Department of Otolaryngology-Head and Neck Surgery, University of Washington School of Medicine, Seattle, WA, United States; Division of Pediatric Otolaryngology, Seattle Children's Hospital, Seattle, WA, United States. Electronic address:

Objectives: To evaluate the polysomnographic outcomes of supraglottoplasty (SGP) performed for sleep endoscopy diagnosed sleep dependent laryngomalacia as treatment for obstructive sleep apnea syndrome (OSAS).

Methods: Nine subjects aged 6-55 months underwent supraglottoplasty for sleep dependent laryngomalacia. All subjects underwent both pre- and post-procedural polysomnograms.

Results: Supraglottoplasty for sleep dependent laryngomalacia resulted in improvement of OSAS as measured by collective improvements in 8 different primary polysomnogram parameters: apnea-hypopnea index (AHI), minimum (nadir) and mean oxygen saturation, mean and maximum carbon dioxide, total sleep time, sleep efficiency, arousal index, as well as improvement in weight for length percentiles. Subjects had a significant 80% decrease in percentage change in AHI (p<0.005), with decrease in mean AHI from 23.4 to 4.8 following supraglottoplasty. Seven of 9 subjects demonstrated improvement in nadir saturations, 6 of 9 subjects had improvement in sleep efficiency, and 7 of 8 subjects under 4 years of age had improvement in weight for length percentile.

Conclusions: Supraglottoplasty for sleep dependent laryngomalacia is an effective treatment of OSAS, and can be readily diagnosed using sleep endoscopy. Further investigation is warranted to increase awareness and outcomes related to sleep dependent laryngomalacia.
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http://dx.doi.org/10.1016/j.ijporl.2015.01.018DOI Listing
April 2015

Sleep-disordered breathing in children with thoracic insufficiency syndrome.

Pediatr Pulmonol 2010 May;45(5):469-74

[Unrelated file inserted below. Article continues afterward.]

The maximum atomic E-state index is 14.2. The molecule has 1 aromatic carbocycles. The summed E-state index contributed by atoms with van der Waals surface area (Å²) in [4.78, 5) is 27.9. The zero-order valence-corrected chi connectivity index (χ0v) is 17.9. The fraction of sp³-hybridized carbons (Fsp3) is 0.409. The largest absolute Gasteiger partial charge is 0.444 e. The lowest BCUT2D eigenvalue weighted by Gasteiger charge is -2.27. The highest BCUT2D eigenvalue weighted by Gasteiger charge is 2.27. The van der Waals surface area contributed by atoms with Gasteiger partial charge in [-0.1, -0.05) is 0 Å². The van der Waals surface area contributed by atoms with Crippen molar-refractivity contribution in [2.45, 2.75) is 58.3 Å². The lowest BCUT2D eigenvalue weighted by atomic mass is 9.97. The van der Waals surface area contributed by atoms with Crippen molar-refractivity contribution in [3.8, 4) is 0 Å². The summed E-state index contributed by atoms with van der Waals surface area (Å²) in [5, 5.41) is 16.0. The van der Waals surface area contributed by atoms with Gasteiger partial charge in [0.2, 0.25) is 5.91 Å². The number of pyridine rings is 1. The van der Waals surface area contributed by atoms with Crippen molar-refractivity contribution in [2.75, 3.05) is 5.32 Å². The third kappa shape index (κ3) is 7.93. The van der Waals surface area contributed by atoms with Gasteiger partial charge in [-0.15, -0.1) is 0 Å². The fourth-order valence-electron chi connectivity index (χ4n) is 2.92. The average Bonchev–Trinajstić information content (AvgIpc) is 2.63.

Division of Pulmonary and Sleep Medicine, Department of Pediatrics, Seattle Children's Hospital, University of Washington School of Medicine, Seattle, Washington, USA.

Thoracic insufficiency syndrome (TIS) is a collection of chest and spine malformations that results in progressively restrictive pulmonary mechanics and an inability of the thorax to adequately support lung growth. Many children with TIS are too young to perform standard pulmonary function tests, yet need functional assessments of their restrictive thoracic disease. We report on the sleep architecture and frequency of sleep-related breathing abnormalities in 11 children with TIS who underwent overnight polysomnography from retrospective chart review. Ten of 11 (92%) had sleep disordered breathing as defined by currently accepted criteria of apnea-hypopnea index (AHI) >2 events/hr. The median AHI was 4.3 events/hr, with obstructive hypopneas (median 3.7 events/hr) accounting for 75% of abnormalities. Respiratory events occurred most frequently during REM sleep (median REM-AHI 17.3 events/hr), and were associated with oxyhemoglobin desaturation, and rarely carbon dioxide retention. Sleep disordered breathing with hypoxemia appears to be a common but under recognized problem among children with TIS. Polysomnogram may have a role as a non-invasive screening tool used in conjunction with other functional respiratory assessments in children with TIS, and warrants further study in a prospective manner.
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http://dx.doi.org/10.1002/ppul.21197DOI Listing
May 2010